At this point, I have to give special thanks to Ruth, Duncan, Wesley, Sam, and Richard, for being an inextricable part of my first euros. I hope there are many great things to come in my next three years of debating with the UDS.

 

— athens 2019

That 2am pizza still hasn’t arrived.

Sorry this is late, but (SPOILERS) we were busy celebrating.

Friday started with a headache and an SSDC brunch, which was (accidentally and loudly) proposed by St Andrews at 3am on break night. Most of us came and dissected the events of break night. Apparently, Duncan was there.

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We then headed to support GUU A and Edinburgh A in an intense Scotland vs Ireland quarter final:

This house, as women’s rights groups in India, would adopt violent female goddesses as prominent symbols.

Reasons why this was great:
1. feminism motions
2. theology motions
3. two Scottish teams to cheer for
4. Bethany’s speeches encourage me to live my best life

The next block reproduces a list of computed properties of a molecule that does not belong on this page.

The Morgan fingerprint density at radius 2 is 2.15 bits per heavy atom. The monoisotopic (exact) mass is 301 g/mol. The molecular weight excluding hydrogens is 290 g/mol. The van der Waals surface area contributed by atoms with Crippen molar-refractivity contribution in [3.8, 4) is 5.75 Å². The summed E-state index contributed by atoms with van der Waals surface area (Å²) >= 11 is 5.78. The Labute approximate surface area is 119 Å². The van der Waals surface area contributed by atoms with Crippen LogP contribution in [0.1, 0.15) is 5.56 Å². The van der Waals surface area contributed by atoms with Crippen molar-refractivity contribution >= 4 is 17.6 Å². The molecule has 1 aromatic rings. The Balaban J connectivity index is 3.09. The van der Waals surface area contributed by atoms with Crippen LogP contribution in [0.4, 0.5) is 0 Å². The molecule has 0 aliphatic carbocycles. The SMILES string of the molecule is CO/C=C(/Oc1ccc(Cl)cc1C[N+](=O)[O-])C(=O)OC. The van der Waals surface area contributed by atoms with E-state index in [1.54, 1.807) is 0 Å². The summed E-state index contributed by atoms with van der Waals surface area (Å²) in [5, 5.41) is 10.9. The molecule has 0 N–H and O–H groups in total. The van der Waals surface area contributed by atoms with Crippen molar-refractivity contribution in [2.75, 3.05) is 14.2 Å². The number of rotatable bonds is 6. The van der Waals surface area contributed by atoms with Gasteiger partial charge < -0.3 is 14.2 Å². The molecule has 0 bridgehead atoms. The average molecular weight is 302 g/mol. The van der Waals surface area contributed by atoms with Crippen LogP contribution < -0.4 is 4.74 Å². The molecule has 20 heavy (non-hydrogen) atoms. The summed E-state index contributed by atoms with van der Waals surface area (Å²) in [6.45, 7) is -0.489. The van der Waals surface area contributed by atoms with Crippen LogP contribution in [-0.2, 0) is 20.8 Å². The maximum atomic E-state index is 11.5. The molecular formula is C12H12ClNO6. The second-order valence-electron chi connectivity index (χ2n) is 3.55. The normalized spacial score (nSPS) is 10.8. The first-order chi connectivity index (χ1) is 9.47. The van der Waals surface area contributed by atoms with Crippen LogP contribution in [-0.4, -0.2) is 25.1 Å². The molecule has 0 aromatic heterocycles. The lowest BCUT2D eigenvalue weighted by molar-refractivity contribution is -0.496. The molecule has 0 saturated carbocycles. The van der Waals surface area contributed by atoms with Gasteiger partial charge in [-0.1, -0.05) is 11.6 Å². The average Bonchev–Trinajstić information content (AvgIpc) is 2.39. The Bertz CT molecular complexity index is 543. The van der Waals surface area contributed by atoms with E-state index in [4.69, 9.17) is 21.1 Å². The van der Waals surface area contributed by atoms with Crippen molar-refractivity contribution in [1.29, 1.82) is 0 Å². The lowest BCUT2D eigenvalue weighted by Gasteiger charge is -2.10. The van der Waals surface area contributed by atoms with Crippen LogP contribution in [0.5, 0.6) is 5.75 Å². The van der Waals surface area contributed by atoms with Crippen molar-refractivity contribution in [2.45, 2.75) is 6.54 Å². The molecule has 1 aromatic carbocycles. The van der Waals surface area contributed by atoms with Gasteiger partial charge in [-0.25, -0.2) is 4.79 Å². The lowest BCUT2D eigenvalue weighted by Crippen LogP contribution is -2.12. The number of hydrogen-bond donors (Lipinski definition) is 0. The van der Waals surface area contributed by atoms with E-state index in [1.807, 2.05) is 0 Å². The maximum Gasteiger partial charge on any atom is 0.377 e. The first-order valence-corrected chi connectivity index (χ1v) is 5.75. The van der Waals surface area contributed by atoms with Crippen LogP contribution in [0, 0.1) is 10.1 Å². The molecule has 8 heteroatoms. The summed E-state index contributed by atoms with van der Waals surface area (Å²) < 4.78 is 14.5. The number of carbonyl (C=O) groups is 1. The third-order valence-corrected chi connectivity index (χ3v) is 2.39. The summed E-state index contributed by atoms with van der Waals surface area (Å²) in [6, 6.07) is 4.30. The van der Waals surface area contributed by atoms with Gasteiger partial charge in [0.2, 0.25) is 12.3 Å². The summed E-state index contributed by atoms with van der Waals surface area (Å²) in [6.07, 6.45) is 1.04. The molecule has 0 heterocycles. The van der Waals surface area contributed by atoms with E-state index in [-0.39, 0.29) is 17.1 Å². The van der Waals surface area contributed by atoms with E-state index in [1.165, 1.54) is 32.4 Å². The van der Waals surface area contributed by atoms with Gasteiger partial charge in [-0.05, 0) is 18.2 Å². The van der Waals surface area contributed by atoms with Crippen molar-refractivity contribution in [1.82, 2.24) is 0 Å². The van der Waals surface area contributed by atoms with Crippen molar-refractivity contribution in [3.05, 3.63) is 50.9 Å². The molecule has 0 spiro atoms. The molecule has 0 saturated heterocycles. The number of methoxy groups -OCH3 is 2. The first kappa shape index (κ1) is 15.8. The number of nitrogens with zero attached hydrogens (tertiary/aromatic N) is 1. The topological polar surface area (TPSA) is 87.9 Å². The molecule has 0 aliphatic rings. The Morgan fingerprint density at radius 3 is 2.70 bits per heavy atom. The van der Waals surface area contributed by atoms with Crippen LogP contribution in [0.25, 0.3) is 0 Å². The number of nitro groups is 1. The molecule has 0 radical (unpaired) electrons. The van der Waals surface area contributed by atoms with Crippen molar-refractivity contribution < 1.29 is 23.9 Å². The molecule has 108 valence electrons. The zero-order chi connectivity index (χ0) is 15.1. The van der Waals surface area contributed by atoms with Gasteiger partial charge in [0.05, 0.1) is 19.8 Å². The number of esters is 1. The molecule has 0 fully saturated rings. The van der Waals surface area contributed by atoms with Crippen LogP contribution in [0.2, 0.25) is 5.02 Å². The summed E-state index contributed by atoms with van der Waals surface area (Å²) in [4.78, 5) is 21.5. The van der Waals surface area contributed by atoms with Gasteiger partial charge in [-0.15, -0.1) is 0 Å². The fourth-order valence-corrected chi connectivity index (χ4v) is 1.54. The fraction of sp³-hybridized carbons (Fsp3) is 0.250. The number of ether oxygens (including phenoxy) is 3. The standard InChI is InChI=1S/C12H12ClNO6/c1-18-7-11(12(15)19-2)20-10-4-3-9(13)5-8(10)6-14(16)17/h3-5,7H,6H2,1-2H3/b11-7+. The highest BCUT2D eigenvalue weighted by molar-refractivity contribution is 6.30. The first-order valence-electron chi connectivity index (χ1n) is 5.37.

We had pizza for dinner. It came on time. It did not contain shredded carrot or a dil sauce. That’s all we needed.

We then had a lively pre-social conference with Scotland, where both St Andrews teams drew their partners, proving that debating doesn’t necessarily transfer into other skills. Wesley of the day is just his drawing of Kimon, because with that, we can truly examine how he sees the world.

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The quarters call was announced at the social, and St Andrews are immensely proud of GUU A who got through, and we hope (know) they’ll go on to smash semis like they’ve smashed the rest of this competition.

We are also so proud of Edinburgh A who did amazingly well all week, breaking 4th to quarters and consistently inspiring the younger SSDC debaters. I owe Nish a Birmingham snobs night out, all are welcome to join.

BRING ON THE SEMIS!

Song Of The Day:

 

 

the female fresher™

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Thus far, you have received a Wesley of the Day; now, I shall bestow upon you a day of Wesley. Prepare yourself appropriately.

 

The day began when I headed to the hotel’s crowded breakfast. Finding a table near my Scottish compatriots, I rested my OJ at a chair and went to get vegetarian quiche, but upon returning I witnessed the legendary blotted jacket of Owen Mooney hanging over my chair. I promptly relocated myself. The hotel’s brilliant and the tournament transportation’s effective, but we’ll get back to that.